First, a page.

New Mexico is losing an accent that is not spoken anywhere else in the world

New Mexico is losing an accent that is not spoken anywhere else in the world

For more than 400 years, New Mexican, the dialect of the first Spanish-speaking settlers, has survived in the remote mountains of the state. But its end may be near.

What are we doing here

We explore how America is defined one place at a time. In a small town in northern New Mexico, some residents still speak the country’s oldest dialect of Spanish.


Read in Spanish

CUESTA, New Mexico — When seniors gather at Cynthia Rael-Vigil’s Café in Questa, New Mexico, a town nestled in the Sangre de Cristo Mountains, they sip lattes and lavender lemonade while gossiping in Spanish.

If a visitor from Madrid or Mexico City is sitting at the next table, he will have a hard time understanding your strange accent. But Spanish speakers four centuries earlier would have recognized unusual verb conjugations, even though they may not have been funky pronunciations or words of English and Native American origin.

For more than 400 years, these mountains have welcomed a kind of Spanish that today is found nowhere else on the planet. Even after its territory was absorbed by the United States in the 19th century, generations of speakers somehow kept this dialect alive in poetry, songs, and everyday conversation on the streets of the Spanish enclaves dotted across the region.

Just a few decades ago, the New Mexican dialect was still at the forefront of Spanish-speaking media in the United States and was featured on TV shows such as variety show val de la eau, which was broadcast nationally in the 1960s. Authors for publications such as The Hurricane have peppered the dialect into their songs. But these items, as well as the impressive collection of Spanish-language newspapers that once thrived in northern New Mexico, have largely disappeared.

Places where the melodic sounds of the dialect can still be heard at times, such as Rael Vigil’s cafeteria, are rare. In places like Alburqueque, New Mexico’s largest city, the dialect was overshadowed by Spanish for a new wave of immigrants, especially from Chihuahua in northern Mexico.

At the same time, there are questions about whether the rural communities that for centuries nurtured the New Mexican Spanish language can survive much longer in the face of a myriad of economic, cultural and climatic challenges.

New Mexican Spanish speakers in Cuesta, a town of about 1,700 residents near the state border with Colorado, tend to be 50 or older. Even in his own family, Rael Vigil sees the language slip away: his 11-year-old grandson doesn’t speak Spanish at all.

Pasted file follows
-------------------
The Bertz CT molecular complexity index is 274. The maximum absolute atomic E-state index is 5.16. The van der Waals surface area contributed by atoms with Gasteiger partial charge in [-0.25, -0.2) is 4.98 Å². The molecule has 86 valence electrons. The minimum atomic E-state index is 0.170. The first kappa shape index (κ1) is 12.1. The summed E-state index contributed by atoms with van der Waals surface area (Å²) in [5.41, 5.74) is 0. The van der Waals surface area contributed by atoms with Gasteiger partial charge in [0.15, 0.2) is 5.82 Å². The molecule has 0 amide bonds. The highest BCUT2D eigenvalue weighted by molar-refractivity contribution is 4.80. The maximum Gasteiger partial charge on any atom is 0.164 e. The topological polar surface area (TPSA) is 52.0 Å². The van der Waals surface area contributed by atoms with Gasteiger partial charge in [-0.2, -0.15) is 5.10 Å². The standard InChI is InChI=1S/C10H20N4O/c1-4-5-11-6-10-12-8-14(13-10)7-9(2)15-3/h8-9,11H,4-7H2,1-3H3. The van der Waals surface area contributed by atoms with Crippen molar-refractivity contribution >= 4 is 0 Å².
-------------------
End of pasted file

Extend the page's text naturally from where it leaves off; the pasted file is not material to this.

He said, “He has no interest.” “Kids his age are masters of the internet and all of this in English. I sometimes wonder, isn’t my generation doing our part to keep the language alive?”

I grew up in an adobe house in Ribera, a town near the Pecos River, and we spoke a bit of New Mexican Spanish, just enough to make ourselves understood, but not as cool as some of my classmates. Some of my earliest memories are of listening to my grandmother speak in dialect, while she flipped tortillas with her fingers on the wood-burning stove.

Although she was born in New Mexico and spent most of her life in the state, my grandmother barely spoke any English. Now she is gone and the region, along with the people of her generation, has lost a linguistic treasure that we have heard for centuries.

New Mexican Spanish is often described as a sample of Golden Age Spanish (17th century), imported directly from the Old World and protected in some way by isolation. According to linguists, this description may contain some truth, but the origins and evolution of the dialect – which they see as descended from North Mexican Spanish – are more complex and nuanced than legend.

It is believed to have taken shape around the end of the sixteenth century, when a linguistically and ethnically mixed colonial campaign prevailed in this region as part of European competition for the New World, years before the first settlement was established in the United States. Standing of an Englishman, at Jameston, Virginia, in 1607.

The colonizers included Europeans from Spain, Portugal and Greece but also Mexican-born of mixed race of indigenous people, Europeans, Africans and indigenous people who are believed to be from Tlaxcalan and spoke Nahuatl, the lingua franca of the Aztec Empire.

The settlers relied on the supply caravans known as the behaviours To maintain links with Mexico City. But the small colony will remain completely isolated from the outside world over a period of several years, which has led to comparison with some places in the Andean highlands or southern Chile, where Spanish developed in similar isolation.